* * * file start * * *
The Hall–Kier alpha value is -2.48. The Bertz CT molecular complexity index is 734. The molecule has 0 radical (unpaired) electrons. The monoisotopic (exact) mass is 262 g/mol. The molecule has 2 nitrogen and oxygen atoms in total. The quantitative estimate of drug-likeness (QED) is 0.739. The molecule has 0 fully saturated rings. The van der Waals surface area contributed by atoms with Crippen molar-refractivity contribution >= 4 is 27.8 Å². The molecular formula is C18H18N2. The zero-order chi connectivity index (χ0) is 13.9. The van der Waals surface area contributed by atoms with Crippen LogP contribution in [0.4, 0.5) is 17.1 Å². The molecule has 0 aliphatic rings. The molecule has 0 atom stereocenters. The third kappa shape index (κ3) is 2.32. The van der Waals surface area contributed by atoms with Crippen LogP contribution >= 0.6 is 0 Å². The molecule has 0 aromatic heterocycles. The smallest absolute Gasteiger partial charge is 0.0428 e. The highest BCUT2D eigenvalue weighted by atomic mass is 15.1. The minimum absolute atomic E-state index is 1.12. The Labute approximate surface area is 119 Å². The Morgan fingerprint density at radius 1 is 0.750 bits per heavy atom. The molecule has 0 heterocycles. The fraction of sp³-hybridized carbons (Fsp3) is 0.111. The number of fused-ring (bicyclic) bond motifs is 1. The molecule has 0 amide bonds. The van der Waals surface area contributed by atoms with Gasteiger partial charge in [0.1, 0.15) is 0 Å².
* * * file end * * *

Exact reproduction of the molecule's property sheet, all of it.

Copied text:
The Hall–Kier alpha value is -2.48. The Bertz CT molecular complexity index is 734. The molecule has 0 radical (unpaired) electrons. The monoisotopic (exact) mass is 262 g/mol. The molecule has 2 nitrogen and oxygen atoms in total. The quantitative estimate of drug-likeness (QED) is 0.739. The molecule has 0 fully saturated rings. The van der Waals surface area contributed by atoms with Crippen molar-refractivity contribution >= 4 is 27.8 Å². The molecular formula is C18H18N2. The zero-order chi connectivity index (χ0) is 13.9. The van der Waals surface area contributed by atoms with Crippen LogP contribution in [0.4, 0.5) is 17.1 Å². The molecule has 0 aliphatic rings. The molecule has 0 atom stereocenters. The third kappa shape index (κ3) is 2.32. The van der Waals surface area contributed by atoms with Crippen LogP contribution >= 0.6 is 0 Å². The molecule has 0 aromatic heterocycles. The smallest absolute Gasteiger partial charge is 0.0428 e. The highest BCUT2D eigenvalue weighted by atomic mass is 15.1. The minimum absolute atomic E-state index is 1.12. The Labute approximate surface area is 119 Å². The Morgan fingerprint density at radius 1 is 0.750 bits per heavy atom. The molecule has 0 heterocycles. The fraction of sp³-hybridized carbons (Fsp3) is 0.111. The number of fused-ring (bicyclic) bond motifs is 1. The molecule has 0 amide bonds. The van der Waals surface area contributed by atoms with Gasteiger partial charge in [0.1, 0.15) is 0 Å².